the AC has a point...to a point anyway.
I mostly agree with you except about that. I don't think he really did have a point. I should have quoted him, but he said:
average car lifetime has gone down by more than a factor of 2 in the last fifty years
Now, maybe it was a typo and he meant that the lifetime went UP by a factor of 2, but I don't think that's what he meant, given the rest of what he wrote. So, I still totally disagree with his posting...
Every part manufacturer could build a more robust widget for not that significantly more cost. But if that part never needs replacing, that's at least 1 lost sale for that small increase. And because cheaper makers will undercut you, there isn't the incentive for the added cost for longer reliability; except in really niche markets.
I think this was true to some degree in the 50s,60s,70s. But the Japanese manufacturers really got into the quality thing and we saw them build extremely reliable machines. It really was an amazing turn around - Japan had previously been known for junk and they really became (and still are) the gold standard of reliability (or at least Honda and Toyota are).
It's interesting to examine planned obsolescence, because I don't really believe that's what we're seeing in automobiles today. There is a subtle difference between designing parts to a finite lifetime because to design the part for a longer lifetime would cost more, or weigh more, or have some other negative engineering side effect, and designing the part to have a worse lifetime on purpose to help foster replacement. I also tend to think that planned obsolescence is only for markets which have basically gotten the engineering to "good enough". As long as manufacturers can improve the product in a meaningful way, people will continue to upgrade. When your washing machine gets your clothes perfectly clean, in minimum time, using minimum water, etc. etc., what is the incentive to upgrade? That's when planned obsolescence becomes necessary to keep sales going. Wikipedia says:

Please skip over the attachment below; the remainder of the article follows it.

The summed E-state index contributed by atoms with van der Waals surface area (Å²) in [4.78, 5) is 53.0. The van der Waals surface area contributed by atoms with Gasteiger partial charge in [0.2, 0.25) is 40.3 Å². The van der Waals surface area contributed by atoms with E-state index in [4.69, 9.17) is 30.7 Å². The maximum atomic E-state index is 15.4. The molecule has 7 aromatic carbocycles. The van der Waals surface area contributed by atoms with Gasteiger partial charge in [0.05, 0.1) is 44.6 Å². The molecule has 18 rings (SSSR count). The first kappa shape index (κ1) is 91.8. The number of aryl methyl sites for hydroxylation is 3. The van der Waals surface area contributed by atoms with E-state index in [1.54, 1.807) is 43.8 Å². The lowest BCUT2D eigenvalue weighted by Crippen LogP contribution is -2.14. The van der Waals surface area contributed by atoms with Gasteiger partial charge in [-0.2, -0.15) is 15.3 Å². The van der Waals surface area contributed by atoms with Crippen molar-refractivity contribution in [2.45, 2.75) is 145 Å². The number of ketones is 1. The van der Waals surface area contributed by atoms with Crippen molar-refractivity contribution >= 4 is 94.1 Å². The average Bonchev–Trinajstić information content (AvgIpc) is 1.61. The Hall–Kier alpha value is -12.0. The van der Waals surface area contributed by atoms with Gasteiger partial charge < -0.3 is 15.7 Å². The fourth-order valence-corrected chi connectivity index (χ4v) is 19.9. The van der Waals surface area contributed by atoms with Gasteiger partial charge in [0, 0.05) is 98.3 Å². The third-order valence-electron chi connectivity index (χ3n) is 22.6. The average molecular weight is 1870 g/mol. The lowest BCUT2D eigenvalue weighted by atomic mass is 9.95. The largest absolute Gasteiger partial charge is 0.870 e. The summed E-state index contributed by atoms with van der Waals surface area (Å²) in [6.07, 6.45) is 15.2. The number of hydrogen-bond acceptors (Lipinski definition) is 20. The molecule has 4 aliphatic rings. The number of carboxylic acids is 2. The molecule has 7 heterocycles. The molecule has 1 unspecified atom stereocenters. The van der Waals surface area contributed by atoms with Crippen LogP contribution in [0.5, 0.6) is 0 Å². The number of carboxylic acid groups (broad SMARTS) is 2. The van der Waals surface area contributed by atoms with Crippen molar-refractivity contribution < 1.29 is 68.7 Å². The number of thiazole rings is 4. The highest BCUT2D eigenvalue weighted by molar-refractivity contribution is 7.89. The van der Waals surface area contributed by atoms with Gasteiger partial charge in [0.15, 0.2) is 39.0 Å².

Planned obsolescence or built-in obsolescence in industrial design and economics is a policy of planning or designing a product with an artificially limited useful life, so it will become obsolete (that is, unfashionable or no longer functional) after a certain period of time. The rationale behind the strategy is to generate long-term sales volume by reducing the time between repeat purchases (referred to as "shortening the replacement cycle").
That's not the same as saying, "let's use more plastic parts over metal to reduce the cost of this machine". That's a more legitimate marketplace strategy. Planned obsolescence says "ok, you have a great part there Mr. Engineer, but we need this engine to throw a rod every 60,000 miles on average so that the owner will replace the car. Make the walls of the part a little thinner so that it will fail more frequently". Of course it's probably not usually so blatant. It's most likely that the manufacturer tries to reduce the price/weight/whatever and... the fact that the reliability went down is okay, wink wink.
If you think about it, that's exactly the opposite of what the Japanese did (and what Miele claims to do, but Miele doesn't really pull it off). They analyzed how their cars and their assembly lines fail, identify the weakness, and address it. That's how we got from 60,000 mile to 300,000 mile cars. The thing is, that as long as they are doing that, nobody else can do planned obsolescence via reliability of their cars, because if a Honda Civic will go 300,000 miles, but your Volkswagen will only go 60,000 miles, you won't sell many Volkswagens.
For the last decade, cars have been on a trajectory of increased computer connectivity and gadgets, increased safety via more and more airbags (and better chassis design for survivability) and more power (in 2005 my 305 hp Subaru was one of the most powerful cars on the road, now there are plenty of cars out there with 300, 400, 500 hp engines). I think that has pretty much played out.
Now we have electrification via hybrids, plug in hybrids, and BEVs. Being a new technology, they will continue to improve rapidly over the next decade and so they won't need planned obsolescence to sell - people will want to upgrade to the car with more range, or better battery electronics, or whatever. So until BEVs mature, we won't need planned obsolescence to keep selling them.